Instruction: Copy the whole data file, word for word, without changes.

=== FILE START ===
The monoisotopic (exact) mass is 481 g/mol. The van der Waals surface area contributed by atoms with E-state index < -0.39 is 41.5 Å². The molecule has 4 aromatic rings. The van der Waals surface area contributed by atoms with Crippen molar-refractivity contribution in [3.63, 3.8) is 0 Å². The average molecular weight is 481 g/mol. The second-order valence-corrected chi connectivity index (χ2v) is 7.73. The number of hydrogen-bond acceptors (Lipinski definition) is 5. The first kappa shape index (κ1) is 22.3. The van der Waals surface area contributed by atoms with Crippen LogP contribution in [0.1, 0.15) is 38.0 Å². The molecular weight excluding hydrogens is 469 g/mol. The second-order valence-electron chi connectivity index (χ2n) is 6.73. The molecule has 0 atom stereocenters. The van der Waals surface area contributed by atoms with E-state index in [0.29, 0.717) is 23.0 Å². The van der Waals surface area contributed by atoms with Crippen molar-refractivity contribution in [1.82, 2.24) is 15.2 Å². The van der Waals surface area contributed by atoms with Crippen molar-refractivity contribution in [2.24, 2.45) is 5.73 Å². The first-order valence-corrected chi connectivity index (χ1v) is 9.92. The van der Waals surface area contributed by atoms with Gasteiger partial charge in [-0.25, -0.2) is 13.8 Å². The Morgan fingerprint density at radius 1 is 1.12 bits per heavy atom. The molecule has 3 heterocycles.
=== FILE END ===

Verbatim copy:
The monoisotopic (exact) mass is 481 g/mol. The van der Waals surface area contributed by atoms with E-state index < -0.39 is 41.5 Å². The molecule has 4 aromatic rings. The van der Waals surface area contributed by atoms with Crippen molar-refractivity contribution in [3.63, 3.8) is 0 Å². The average molecular weight is 481 g/mol. The second-order valence-corrected chi connectivity index (χ2v) is 7.73. The number of hydrogen-bond acceptors (Lipinski definition) is 5. The first kappa shape index (κ1) is 22.3. The van der Waals surface area contributed by atoms with Crippen LogP contribution in [0.1, 0.15) is 38.0 Å². The molecular weight excluding hydrogens is 469 g/mol. The second-order valence-electron chi connectivity index (χ2n) is 6.73. The molecule has 0 atom stereocenters. The van der Waals surface area contributed by atoms with E-state index in [0.29, 0.717) is 23.0 Å². The van der Waals surface area contributed by atoms with Crippen molar-refractivity contribution in [1.82, 2.24) is 15.2 Å². The van der Waals surface area contributed by atoms with Crippen molar-refractivity contribution in [2.24, 2.45) is 5.73 Å². The first-order valence-corrected chi connectivity index (χ1v) is 9.92. The van der Waals surface area contributed by atoms with Gasteiger partial charge in [-0.25, -0.2) is 13.8 Å². The Morgan fingerprint density at radius 1 is 1.12 bits per heavy atom. The molecule has 3 heterocycles.